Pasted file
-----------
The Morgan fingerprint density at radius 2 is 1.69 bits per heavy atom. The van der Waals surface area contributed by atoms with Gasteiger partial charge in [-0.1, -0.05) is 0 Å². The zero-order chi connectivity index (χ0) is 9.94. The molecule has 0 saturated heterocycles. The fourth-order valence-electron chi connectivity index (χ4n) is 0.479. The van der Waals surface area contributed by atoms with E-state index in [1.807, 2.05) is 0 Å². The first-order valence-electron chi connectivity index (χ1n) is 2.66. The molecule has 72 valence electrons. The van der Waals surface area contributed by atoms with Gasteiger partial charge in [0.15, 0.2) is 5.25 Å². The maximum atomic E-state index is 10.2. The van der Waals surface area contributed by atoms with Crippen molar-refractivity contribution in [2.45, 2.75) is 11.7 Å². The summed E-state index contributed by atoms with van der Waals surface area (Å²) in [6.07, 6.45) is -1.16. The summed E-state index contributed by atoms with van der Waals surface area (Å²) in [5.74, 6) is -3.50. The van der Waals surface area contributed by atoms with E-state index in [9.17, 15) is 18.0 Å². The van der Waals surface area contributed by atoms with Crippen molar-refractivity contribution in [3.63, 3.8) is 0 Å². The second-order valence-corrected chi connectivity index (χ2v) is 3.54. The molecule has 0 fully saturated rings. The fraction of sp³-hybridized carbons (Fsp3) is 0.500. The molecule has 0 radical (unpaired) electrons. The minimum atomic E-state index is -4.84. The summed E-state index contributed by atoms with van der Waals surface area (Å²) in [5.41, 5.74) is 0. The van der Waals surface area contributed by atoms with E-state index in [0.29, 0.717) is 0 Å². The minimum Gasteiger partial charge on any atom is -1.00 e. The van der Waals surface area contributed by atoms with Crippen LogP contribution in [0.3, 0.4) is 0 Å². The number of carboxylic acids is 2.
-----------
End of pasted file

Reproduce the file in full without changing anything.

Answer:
The Morgan fingerprint density at radius 2 is 1.69 bits per heavy atom. The van der Waals surface area contributed by atoms with Gasteiger partial charge in [-0.1, -0.05) is 0 Å². The zero-order chi connectivity index (χ0) is 9.94. The molecule has 0 saturated heterocycles. The fourth-order valence-electron chi connectivity index (χ4n) is 0.479. The van der Waals surface area contributed by atoms with E-state index in [1.807, 2.05) is 0 Å². The first-order valence-electron chi connectivity index (χ1n) is 2.66. The molecule has 72 valence electrons. The van der Waals surface area contributed by atoms with Gasteiger partial charge in [0.15, 0.2) is 5.25 Å². The maximum atomic E-state index is 10.2. The van der Waals surface area contributed by atoms with Crippen molar-refractivity contribution in [2.45, 2.75) is 11.7 Å². The summed E-state index contributed by atoms with van der Waals surface area (Å²) in [6.07, 6.45) is -1.16. The summed E-state index contributed by atoms with van der Waals surface area (Å²) in [5.74, 6) is -3.50. The van der Waals surface area contributed by atoms with E-state index in [9.17, 15) is 18.0 Å². The van der Waals surface area contributed by atoms with Crippen molar-refractivity contribution in [3.63, 3.8) is 0 Å². The second-order valence-corrected chi connectivity index (χ2v) is 3.54. The molecule has 0 fully saturated rings. The fraction of sp³-hybridized carbons (Fsp3) is 0.500. The molecule has 0 radical (unpaired) electrons. The minimum atomic E-state index is -4.84. The summed E-state index contributed by atoms with van der Waals surface area (Å²) in [5.41, 5.74) is 0. The van der Waals surface area contributed by atoms with E-state index in [0.29, 0.717) is 0 Å². The minimum Gasteiger partial charge on any atom is -1.00 e. The van der Waals surface area contributed by atoms with Crippen LogP contribution in [0.3, 0.4) is 0 Å². The number of carboxylic acids is 2.